#10 The beginning of World War II almost put an end to the distribution of the breed around the globe.
The flow of mastiffs, which were brought from Nepal and Tibet, temporarily stopped, and breeders had to make tremendous efforts to preserve the breed. It is still unclear how the dogs ended up in the United States in 1950 as a gift to then-President Eisenhower. However, this gesture of goodwill was not received with enthusiasm, and the breed itself did not win the love of Americans. Gradually, the mastiffs were sent to the ranch and forgotten for twenty years.
#11 Since 1969, dogs have been brought back to the United States – this time straight from their historical homeland.
Five years later, the American Tibetan Mastiff Lineage Association (ATMA) was created on the initiative of dog handlers. It also became the main club for breed lovers. In 1979, mastiffs bred in the United States took part in the exhibition for the first time and gained a dizzying success.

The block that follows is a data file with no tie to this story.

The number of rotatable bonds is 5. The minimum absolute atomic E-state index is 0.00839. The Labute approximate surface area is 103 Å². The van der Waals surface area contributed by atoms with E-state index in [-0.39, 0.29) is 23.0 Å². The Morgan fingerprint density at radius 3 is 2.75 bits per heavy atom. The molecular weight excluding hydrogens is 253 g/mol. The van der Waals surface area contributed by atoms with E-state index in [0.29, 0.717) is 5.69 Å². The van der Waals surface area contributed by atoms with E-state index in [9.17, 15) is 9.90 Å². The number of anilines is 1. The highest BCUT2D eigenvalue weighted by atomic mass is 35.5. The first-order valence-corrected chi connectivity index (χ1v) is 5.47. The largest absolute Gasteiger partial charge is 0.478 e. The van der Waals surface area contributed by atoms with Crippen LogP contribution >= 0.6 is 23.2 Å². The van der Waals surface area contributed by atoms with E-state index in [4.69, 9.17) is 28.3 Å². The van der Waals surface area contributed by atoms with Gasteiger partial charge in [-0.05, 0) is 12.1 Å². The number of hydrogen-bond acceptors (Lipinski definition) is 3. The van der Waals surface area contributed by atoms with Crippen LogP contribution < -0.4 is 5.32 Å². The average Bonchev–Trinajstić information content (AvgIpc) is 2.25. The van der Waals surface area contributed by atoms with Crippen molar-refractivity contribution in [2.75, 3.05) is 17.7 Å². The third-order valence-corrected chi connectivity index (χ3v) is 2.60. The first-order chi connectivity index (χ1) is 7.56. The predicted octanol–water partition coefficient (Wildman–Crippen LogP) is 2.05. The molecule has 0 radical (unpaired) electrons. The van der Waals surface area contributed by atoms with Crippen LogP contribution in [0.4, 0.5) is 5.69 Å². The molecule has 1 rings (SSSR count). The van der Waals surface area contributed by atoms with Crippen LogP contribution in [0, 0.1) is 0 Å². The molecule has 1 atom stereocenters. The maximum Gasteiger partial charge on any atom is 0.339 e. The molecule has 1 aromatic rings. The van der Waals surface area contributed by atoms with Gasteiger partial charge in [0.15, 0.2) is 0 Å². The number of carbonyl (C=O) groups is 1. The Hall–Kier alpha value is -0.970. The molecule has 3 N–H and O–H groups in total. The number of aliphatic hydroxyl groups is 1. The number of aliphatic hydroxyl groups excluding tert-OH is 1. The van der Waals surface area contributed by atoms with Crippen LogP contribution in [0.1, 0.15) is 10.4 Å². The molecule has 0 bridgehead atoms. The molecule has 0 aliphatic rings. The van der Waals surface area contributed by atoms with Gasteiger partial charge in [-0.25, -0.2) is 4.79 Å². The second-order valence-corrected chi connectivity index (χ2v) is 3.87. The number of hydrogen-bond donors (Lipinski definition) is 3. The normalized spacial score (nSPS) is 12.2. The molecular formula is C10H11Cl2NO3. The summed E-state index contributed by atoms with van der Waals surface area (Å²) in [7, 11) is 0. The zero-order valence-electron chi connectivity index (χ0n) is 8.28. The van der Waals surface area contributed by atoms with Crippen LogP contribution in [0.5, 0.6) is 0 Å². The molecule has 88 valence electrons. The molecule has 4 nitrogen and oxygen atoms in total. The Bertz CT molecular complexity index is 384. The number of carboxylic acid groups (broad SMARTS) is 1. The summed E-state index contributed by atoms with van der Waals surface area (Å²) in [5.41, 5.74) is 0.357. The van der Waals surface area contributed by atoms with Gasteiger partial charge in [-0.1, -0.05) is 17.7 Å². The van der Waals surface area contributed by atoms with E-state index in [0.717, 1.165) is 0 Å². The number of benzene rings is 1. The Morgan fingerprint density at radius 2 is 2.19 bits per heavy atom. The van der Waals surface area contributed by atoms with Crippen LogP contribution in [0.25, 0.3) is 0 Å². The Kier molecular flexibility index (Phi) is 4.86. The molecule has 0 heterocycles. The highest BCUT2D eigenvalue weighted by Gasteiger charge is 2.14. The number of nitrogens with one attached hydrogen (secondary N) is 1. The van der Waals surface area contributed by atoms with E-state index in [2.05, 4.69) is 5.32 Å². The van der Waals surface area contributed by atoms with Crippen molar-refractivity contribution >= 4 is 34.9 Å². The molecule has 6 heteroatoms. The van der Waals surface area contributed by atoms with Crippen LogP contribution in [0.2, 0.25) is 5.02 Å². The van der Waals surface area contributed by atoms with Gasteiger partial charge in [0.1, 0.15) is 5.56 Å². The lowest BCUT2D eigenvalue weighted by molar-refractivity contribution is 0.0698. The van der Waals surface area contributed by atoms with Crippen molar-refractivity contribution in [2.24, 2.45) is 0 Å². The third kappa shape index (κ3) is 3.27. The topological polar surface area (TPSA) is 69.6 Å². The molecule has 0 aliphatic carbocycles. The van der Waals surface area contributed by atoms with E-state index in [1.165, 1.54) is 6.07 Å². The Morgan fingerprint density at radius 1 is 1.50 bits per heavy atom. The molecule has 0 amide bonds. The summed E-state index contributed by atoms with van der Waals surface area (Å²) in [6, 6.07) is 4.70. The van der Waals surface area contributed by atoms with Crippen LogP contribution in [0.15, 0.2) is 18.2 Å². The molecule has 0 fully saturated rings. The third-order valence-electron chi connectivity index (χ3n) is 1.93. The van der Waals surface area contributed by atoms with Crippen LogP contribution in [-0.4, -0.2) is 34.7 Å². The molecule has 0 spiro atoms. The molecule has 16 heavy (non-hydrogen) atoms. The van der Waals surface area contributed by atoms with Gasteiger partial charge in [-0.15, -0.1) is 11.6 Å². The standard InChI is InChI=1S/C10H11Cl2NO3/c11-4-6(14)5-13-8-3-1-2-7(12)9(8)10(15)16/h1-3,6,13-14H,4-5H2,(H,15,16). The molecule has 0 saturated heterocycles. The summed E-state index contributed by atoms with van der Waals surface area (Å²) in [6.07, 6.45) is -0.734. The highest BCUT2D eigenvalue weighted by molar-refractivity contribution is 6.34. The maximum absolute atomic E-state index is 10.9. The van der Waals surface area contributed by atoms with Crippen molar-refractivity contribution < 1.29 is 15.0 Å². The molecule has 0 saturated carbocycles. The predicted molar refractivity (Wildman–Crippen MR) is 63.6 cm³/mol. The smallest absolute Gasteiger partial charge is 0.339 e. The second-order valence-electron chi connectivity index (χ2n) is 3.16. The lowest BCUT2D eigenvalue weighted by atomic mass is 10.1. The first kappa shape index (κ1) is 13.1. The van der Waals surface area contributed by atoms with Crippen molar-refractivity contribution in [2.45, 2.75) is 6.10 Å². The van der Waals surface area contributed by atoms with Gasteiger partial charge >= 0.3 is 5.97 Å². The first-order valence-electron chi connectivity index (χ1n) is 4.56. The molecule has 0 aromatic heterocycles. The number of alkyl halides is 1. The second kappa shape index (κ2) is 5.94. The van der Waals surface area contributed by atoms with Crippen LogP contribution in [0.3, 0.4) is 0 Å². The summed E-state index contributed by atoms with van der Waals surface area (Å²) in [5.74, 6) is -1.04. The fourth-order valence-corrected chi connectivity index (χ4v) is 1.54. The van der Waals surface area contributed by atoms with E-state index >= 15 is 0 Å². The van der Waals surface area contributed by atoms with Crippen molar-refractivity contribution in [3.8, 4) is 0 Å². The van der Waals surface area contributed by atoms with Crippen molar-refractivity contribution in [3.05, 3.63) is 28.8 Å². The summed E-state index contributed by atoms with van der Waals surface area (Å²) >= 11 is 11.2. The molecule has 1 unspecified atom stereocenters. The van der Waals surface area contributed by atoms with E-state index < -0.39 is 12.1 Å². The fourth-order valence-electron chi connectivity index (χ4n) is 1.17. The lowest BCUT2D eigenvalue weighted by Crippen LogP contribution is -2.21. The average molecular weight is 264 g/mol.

Today the Tibetan Mastiff is one of the rare dog breeds. So, in the UK there are about three hundred purebred specimens. As for the United States, mastiffs are ranked 124th out of 167 existing breeds. In Russia, these dogs continue to gain popularity, but it is still not enough to open full-fledged kennels.
#12 Self-confident, balanced and independent – these are the epithets that come to mind of a person who first meets a Tibetan Mastiff.
A dog has an indestructible sense of its own dignity and requires an appropriate attitude towards itself: not as a pet, but as an equal being. Mastiffs do not tend to show nervousness, cowardice, or unreasonable aggression, like representatives of small breeds. This is a restrained and independent animal that behaves with royal dignity and never barks over trifles.